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Br J Radiol. 1998 Jul;71(847):759-65.

Contribution of the cortical shell of vertebrae to mechanical behaviour of the lumbar vertebrae with implications for predicting fracture risk.

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Department of Radiology and Nuclear Medicine, Behring Municipal Hospital, Academic Teaching Hospital, Free University of Berlin, Germany.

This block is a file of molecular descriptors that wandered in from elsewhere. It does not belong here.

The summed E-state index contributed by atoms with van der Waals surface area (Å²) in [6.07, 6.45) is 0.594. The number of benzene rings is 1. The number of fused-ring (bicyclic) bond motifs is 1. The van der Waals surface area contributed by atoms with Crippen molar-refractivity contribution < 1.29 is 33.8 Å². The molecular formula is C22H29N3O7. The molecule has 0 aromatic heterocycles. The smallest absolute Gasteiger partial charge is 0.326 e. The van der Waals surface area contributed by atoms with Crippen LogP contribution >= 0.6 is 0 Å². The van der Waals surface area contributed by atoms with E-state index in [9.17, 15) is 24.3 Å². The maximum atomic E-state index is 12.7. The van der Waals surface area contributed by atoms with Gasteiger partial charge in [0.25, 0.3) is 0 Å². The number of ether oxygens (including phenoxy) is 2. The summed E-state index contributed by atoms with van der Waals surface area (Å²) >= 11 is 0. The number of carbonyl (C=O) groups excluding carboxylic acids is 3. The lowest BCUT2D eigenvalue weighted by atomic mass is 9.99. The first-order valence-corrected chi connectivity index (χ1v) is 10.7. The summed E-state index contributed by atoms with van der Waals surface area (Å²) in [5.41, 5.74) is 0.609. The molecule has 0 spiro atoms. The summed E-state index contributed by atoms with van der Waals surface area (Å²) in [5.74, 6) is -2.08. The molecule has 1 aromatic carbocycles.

In the diagnosis of osteoporosis using single energy quantitative CT (SE-QCT) on the axial skeleton, only spongy bone mineral density (BMD) is used at present. Although the density of cortical bone is also determined by most QCT methods, it is not used for evaluation. The objective of this study was to determine the extent to which the cortical bone of the lumbar vertebral bodies accounts for their load-bearing capacity and failure behaviour, and to use this information to suggest improvements in the differential diagnosis of osteoporosis. Investigations were conducted in a clinical, theoretical-numerical and biomechanical-experimental context. Cortical (BMDC) and spongy (BMDS) bone mineral density was measured by SE-QCT/85 kV on 179 patients (68 males, 111 females). These bone densities were matched with the vertebral body fractures previously determined from conventional X-rays. A finite element model was used to study the variation in structural and material parameters of the vertebral body. 19 vertebral bodies that had been removed post-mortem were available for the biomechanical-experimental investigations. Spongy and cortical bone densities were also determined by SE-QCT on these vertebral bodies. Their failure load was then measured in the axial compression test. These investigations show that, in addition to the spongiosa, the cortical shell plays an important role in the load-bearing capacity of the vertebral body. If the spongiosa is weakened due to a loss of BMD, the residual load-bearing capacity of the vertebral bodies is increasingly shouldered by the cortical bone. The lower susceptibility to fracture in men compared with women when spongy bone mineral density is reduced can thus be attributed to the lack of a reduction in cortical bone mineral density. It is recommended that the BMDC also be evaluated in future, especially in the diagnosis of bone mass losses in women, to improve the estimation of the individual fracture risk.

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